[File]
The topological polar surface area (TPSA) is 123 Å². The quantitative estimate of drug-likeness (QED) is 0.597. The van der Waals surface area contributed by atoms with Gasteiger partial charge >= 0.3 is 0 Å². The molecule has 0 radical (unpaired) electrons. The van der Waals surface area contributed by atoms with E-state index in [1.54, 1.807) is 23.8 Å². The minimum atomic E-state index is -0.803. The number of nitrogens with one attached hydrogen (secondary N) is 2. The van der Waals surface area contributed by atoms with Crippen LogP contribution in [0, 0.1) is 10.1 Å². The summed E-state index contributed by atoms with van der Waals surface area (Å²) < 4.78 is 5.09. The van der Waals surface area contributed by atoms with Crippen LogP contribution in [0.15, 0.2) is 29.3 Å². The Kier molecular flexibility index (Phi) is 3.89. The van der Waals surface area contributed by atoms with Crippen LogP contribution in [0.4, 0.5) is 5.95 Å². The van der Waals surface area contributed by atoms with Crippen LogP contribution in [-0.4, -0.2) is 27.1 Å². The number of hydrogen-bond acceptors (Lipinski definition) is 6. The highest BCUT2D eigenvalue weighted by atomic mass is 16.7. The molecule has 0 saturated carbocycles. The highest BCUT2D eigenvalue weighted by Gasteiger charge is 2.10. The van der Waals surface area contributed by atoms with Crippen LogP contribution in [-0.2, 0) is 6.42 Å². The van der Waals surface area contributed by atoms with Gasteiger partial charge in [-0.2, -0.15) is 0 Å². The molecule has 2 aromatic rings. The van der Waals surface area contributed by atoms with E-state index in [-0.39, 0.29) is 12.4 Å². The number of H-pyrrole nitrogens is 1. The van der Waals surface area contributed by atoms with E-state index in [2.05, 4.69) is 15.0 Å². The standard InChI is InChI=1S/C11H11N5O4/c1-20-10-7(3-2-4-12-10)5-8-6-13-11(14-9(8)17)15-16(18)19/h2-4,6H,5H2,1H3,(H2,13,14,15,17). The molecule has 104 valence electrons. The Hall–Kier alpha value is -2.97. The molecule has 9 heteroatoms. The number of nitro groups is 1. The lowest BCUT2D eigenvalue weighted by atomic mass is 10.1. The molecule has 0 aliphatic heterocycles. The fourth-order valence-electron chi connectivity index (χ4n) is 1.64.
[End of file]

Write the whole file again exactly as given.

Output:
The topological polar surface area (TPSA) is 123 Å². The quantitative estimate of drug-likeness (QED) is 0.597. The van der Waals surface area contributed by atoms with Gasteiger partial charge >= 0.3 is 0 Å². The molecule has 0 radical (unpaired) electrons. The van der Waals surface area contributed by atoms with E-state index in [1.54, 1.807) is 23.8 Å². The minimum atomic E-state index is -0.803. The number of nitrogens with one attached hydrogen (secondary N) is 2. The van der Waals surface area contributed by atoms with Crippen LogP contribution in [0, 0.1) is 10.1 Å². The summed E-state index contributed by atoms with van der Waals surface area (Å²) < 4.78 is 5.09. The van der Waals surface area contributed by atoms with Crippen LogP contribution in [0.15, 0.2) is 29.3 Å². The Kier molecular flexibility index (Phi) is 3.89. The van der Waals surface area contributed by atoms with Crippen LogP contribution in [0.4, 0.5) is 5.95 Å². The van der Waals surface area contributed by atoms with Crippen LogP contribution in [-0.4, -0.2) is 27.1 Å². The number of hydrogen-bond acceptors (Lipinski definition) is 6. The highest BCUT2D eigenvalue weighted by atomic mass is 16.7. The molecule has 0 saturated carbocycles. The highest BCUT2D eigenvalue weighted by Gasteiger charge is 2.10. The van der Waals surface area contributed by atoms with Crippen LogP contribution in [-0.2, 0) is 6.42 Å². The van der Waals surface area contributed by atoms with Gasteiger partial charge in [-0.2, -0.15) is 0 Å². The molecule has 2 aromatic rings. The van der Waals surface area contributed by atoms with E-state index in [-0.39, 0.29) is 12.4 Å². The number of H-pyrrole nitrogens is 1. The van der Waals surface area contributed by atoms with E-state index in [2.05, 4.69) is 15.0 Å². The standard InChI is InChI=1S/C11H11N5O4/c1-20-10-7(3-2-4-12-10)5-8-6-13-11(14-9(8)17)15-16(18)19/h2-4,6H,5H2,1H3,(H2,13,14,15,17). The molecule has 104 valence electrons. The Hall–Kier alpha value is -2.97. The molecule has 9 heteroatoms. The number of nitro groups is 1. The lowest BCUT2D eigenvalue weighted by atomic mass is 10.1. The molecule has 0 aliphatic heterocycles. The fourth-order valence-electron chi connectivity index (χ4n) is 1.64.